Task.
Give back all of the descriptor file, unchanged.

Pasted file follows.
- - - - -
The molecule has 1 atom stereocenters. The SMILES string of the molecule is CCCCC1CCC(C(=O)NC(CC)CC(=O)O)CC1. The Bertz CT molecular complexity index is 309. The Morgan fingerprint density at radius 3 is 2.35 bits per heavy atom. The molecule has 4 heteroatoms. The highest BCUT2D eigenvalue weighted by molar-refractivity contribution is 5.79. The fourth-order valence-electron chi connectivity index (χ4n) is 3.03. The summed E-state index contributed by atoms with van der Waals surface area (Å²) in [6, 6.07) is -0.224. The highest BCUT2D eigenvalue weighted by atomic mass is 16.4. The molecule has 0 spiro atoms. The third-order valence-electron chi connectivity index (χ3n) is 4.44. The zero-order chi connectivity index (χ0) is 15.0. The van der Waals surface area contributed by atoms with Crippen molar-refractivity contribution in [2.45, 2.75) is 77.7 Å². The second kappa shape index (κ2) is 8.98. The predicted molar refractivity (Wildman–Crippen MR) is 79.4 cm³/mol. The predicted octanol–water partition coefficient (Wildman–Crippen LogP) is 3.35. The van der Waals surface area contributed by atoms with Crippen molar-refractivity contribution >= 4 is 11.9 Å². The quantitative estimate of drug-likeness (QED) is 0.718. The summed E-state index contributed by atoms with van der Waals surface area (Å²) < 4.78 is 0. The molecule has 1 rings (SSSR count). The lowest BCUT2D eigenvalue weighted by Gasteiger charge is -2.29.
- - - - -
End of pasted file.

The molecule has 1 atom stereocenters. The SMILES string of the molecule is CCCCC1CCC(C(=O)NC(CC)CC(=O)O)CC1. The Bertz CT molecular complexity index is 309. The Morgan fingerprint density at radius 3 is 2.35 bits per heavy atom. The molecule has 4 heteroatoms. The highest BCUT2D eigenvalue weighted by molar-refractivity contribution is 5.79. The fourth-order valence-electron chi connectivity index (χ4n) is 3.03. The summed E-state index contributed by atoms with van der Waals surface area (Å²) in [6, 6.07) is -0.224. The highest BCUT2D eigenvalue weighted by atomic mass is 16.4. The molecule has 0 spiro atoms. The third-order valence-electron chi connectivity index (χ3n) is 4.44. The zero-order chi connectivity index (χ0) is 15.0. The van der Waals surface area contributed by atoms with Crippen molar-refractivity contribution in [2.45, 2.75) is 77.7 Å². The second kappa shape index (κ2) is 8.98. The predicted molar refractivity (Wildman–Crippen MR) is 79.4 cm³/mol. The predicted octanol–water partition coefficient (Wildman–Crippen LogP) is 3.35. The van der Waals surface area contributed by atoms with Crippen molar-refractivity contribution >= 4 is 11.9 Å². The quantitative estimate of drug-likeness (QED) is 0.718. The summed E-state index contributed by atoms with van der Waals surface area (Å²) < 4.78 is 0. The molecule has 1 rings (SSSR count). The lowest BCUT2D eigenvalue weighted by Gasteiger charge is -2.29.